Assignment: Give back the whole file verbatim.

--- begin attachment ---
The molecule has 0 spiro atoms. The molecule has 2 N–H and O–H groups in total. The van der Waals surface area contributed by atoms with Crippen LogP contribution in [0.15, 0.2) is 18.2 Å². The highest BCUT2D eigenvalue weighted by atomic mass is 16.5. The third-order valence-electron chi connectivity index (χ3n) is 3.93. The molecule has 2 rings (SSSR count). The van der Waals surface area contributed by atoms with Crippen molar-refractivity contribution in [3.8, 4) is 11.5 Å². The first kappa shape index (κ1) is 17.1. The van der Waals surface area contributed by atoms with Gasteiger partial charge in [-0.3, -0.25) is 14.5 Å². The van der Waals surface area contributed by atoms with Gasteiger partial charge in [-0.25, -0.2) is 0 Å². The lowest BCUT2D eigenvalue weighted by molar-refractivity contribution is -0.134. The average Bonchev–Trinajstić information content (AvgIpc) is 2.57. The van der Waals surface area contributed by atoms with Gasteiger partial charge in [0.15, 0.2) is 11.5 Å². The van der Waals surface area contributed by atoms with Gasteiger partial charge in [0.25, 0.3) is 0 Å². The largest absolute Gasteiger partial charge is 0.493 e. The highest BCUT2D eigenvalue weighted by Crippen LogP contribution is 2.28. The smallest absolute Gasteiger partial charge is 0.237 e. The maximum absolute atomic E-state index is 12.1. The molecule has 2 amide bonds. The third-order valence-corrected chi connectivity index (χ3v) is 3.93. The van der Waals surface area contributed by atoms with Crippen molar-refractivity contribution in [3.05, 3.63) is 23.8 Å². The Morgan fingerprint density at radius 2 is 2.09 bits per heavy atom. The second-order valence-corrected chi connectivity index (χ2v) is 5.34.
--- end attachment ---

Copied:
The molecule has 0 spiro atoms. The molecule has 2 N–H and O–H groups in total. The van der Waals surface area contributed by atoms with Crippen LogP contribution in [0.15, 0.2) is 18.2 Å². The highest BCUT2D eigenvalue weighted by atomic mass is 16.5. The third-order valence-electron chi connectivity index (χ3n) is 3.93. The molecule has 2 rings (SSSR count). The van der Waals surface area contributed by atoms with Crippen molar-refractivity contribution in [3.8, 4) is 11.5 Å². The first kappa shape index (κ1) is 17.1. The van der Waals surface area contributed by atoms with Gasteiger partial charge in [-0.3, -0.25) is 14.5 Å². The van der Waals surface area contributed by atoms with Gasteiger partial charge in [-0.25, -0.2) is 0 Å². The lowest BCUT2D eigenvalue weighted by molar-refractivity contribution is -0.134. The average Bonchev–Trinajstić information content (AvgIpc) is 2.57. The van der Waals surface area contributed by atoms with Gasteiger partial charge in [0.15, 0.2) is 11.5 Å². The van der Waals surface area contributed by atoms with Gasteiger partial charge in [0.25, 0.3) is 0 Å². The largest absolute Gasteiger partial charge is 0.493 e. The highest BCUT2D eigenvalue weighted by Crippen LogP contribution is 2.28. The smallest absolute Gasteiger partial charge is 0.237 e. The maximum absolute atomic E-state index is 12.1. The molecule has 2 amide bonds. The third-order valence-corrected chi connectivity index (χ3v) is 3.93. The van der Waals surface area contributed by atoms with Crippen molar-refractivity contribution in [3.05, 3.63) is 23.8 Å². The Morgan fingerprint density at radius 2 is 2.09 bits per heavy atom. The second-order valence-corrected chi connectivity index (χ2v) is 5.34.